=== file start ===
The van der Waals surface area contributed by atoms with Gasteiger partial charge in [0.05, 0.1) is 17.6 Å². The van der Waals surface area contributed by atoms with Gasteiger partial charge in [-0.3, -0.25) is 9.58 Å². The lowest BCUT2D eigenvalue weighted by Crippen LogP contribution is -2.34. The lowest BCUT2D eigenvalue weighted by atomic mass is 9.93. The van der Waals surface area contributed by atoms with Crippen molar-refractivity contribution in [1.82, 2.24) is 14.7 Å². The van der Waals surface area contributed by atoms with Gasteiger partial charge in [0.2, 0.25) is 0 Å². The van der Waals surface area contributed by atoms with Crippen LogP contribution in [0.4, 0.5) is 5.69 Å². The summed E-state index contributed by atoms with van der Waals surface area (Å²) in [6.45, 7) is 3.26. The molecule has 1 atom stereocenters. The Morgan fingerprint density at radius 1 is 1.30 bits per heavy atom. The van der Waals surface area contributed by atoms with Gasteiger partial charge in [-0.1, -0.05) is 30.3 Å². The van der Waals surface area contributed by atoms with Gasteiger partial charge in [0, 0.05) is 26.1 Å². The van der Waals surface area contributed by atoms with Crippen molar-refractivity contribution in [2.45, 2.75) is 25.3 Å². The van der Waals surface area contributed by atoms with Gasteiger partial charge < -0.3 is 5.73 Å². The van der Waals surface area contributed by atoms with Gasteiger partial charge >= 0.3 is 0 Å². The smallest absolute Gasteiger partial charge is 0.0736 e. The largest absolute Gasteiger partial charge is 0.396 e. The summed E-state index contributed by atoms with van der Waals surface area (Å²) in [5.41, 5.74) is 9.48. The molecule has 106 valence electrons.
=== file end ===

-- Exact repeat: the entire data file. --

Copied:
The van der Waals surface area contributed by atoms with Gasteiger partial charge in [0.05, 0.1) is 17.6 Å². The van der Waals surface area contributed by atoms with Gasteiger partial charge in [-0.3, -0.25) is 9.58 Å². The lowest BCUT2D eigenvalue weighted by Crippen LogP contribution is -2.34. The lowest BCUT2D eigenvalue weighted by atomic mass is 9.93. The van der Waals surface area contributed by atoms with Crippen molar-refractivity contribution in [1.82, 2.24) is 14.7 Å². The van der Waals surface area contributed by atoms with Gasteiger partial charge in [0.2, 0.25) is 0 Å². The van der Waals surface area contributed by atoms with Crippen LogP contribution in [0.4, 0.5) is 5.69 Å². The summed E-state index contributed by atoms with van der Waals surface area (Å²) in [6.45, 7) is 3.26. The molecule has 1 atom stereocenters. The Morgan fingerprint density at radius 1 is 1.30 bits per heavy atom. The van der Waals surface area contributed by atoms with Gasteiger partial charge in [-0.1, -0.05) is 30.3 Å². The van der Waals surface area contributed by atoms with Gasteiger partial charge in [0, 0.05) is 26.1 Å². The van der Waals surface area contributed by atoms with Crippen molar-refractivity contribution in [2.45, 2.75) is 25.3 Å². The van der Waals surface area contributed by atoms with Gasteiger partial charge < -0.3 is 5.73 Å². The van der Waals surface area contributed by atoms with Gasteiger partial charge >= 0.3 is 0 Å². The smallest absolute Gasteiger partial charge is 0.0736 e. The largest absolute Gasteiger partial charge is 0.396 e. The summed E-state index contributed by atoms with van der Waals surface area (Å²) in [5.41, 5.74) is 9.48. The molecule has 106 valence electrons.